Maybe the best thing for people who are so quick to ask questions about home schooling and socialization need to step back and consider the socialization their children are getting in public schools.
Children in public schools are socialized within very narrow parameters. Classrooms are filled with students who were born in the same year-not a very good criteria for arranging social groups.
In the past, there was a certain amount of time for traditionally schooled children to socialize. Not so much these days. With the realization that American students were falling far behind their counterparts in other first world countries came many changes in our schools. There is little time now for any interaction between the students. They spend their days trapped in desks being spoon-fed the information they need to pass the all-important standardized tests.
Teachers do not have time for interaction with the students or time to allow them to interact with each other. Most classes consist of the teacher talking and explaining with occasional questions from the students. Or you might find silent classrooms with children studiously filling out a stack of worksheets while the teacher sits at her desk trying to keep up with the mountains of grading and other paperwork that her job consists of.
My first year as a middle school teacher was an eye-opening experience. I felt more like a traffic cop than a teacher. I was constantly leading my students from one class to another, to the lunchroom, the library… and the main rule was silence. No talking, just walking, quietly.
As a new teacher, I had classroom visits by the principal. One day he came while I was playing a game with my students. There were two teams lined up on either side of the classroom. Somehow, I had managed to really catch their interest and get them all fired up about the discussion we were having. The students were interested and firing off opinions and original thoughts on the questions being asked. While I don’t remember now what it was about, I clearly remember my pride in the students and my subsequent horror at the principal’s assessment of their learning. Imagine my surprise when this excellent learning experience, enjoyed by both me and the students, was classified as “rowdy and inappropriate.” Who knew that talking was rowdy or inappropriate in a classroom? I didn’t, but I learned.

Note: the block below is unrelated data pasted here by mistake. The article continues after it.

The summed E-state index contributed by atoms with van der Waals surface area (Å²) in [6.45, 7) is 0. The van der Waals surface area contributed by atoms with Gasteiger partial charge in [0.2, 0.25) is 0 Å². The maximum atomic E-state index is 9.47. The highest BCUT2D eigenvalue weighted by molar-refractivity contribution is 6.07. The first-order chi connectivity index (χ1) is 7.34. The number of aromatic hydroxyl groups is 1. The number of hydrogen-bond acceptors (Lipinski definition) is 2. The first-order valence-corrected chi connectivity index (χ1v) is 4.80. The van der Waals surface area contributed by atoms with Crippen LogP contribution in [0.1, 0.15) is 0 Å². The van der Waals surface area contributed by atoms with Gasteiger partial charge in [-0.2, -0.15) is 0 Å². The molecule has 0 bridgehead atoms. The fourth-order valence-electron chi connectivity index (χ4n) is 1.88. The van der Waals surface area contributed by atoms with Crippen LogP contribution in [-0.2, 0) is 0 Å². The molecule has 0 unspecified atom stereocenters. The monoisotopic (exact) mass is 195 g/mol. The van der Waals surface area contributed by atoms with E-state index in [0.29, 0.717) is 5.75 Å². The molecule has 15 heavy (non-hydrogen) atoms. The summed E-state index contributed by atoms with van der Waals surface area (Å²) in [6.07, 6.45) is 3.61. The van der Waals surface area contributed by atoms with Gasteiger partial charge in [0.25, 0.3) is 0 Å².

In order for schools to be efficient, certain rules must be followed. One of the main rules is that children need to be quiet. Quiet in the classrooms, quiet in the hallways, and quiet in the lunchroom.
What about recess and art and music classes- students can talk in those places, right? Not much, and besides most schools no longer have these activities. No time for anything non-academic.
Which raises the next question we need to ask – what is socialization? (Maybe this should have been our first question.) Simply put, socialization is the process by which a person is able to adjust to a group and learns how to behave in a way that allows him to fit into the group.
Public schools are populated with many different kinds of students. There are a lot of good kids there, but there are many that you would not want your child to “adjust and fit in” with.
Our world is made up with people of many different moral values and as parents we seek to instill in our children the values we hold important. When our children are being traditionally schooled, this can be a difficult task.
Many studies have compared socialization between homes schooled children and those in the public schools. Through these studies, home schooled children have proven to be active, involved in their communities, and productive citizens to a much higher degree than their public school counterparts. Young adults who were home schooled report being happy with their lives and a large percentage say they will home school their own children.
Perhaps the time has finally come for the questions to stop. Home schooling is a choice that is working for millions of people. It may not be your choice, but the time for denying that it is a viable choice is long past.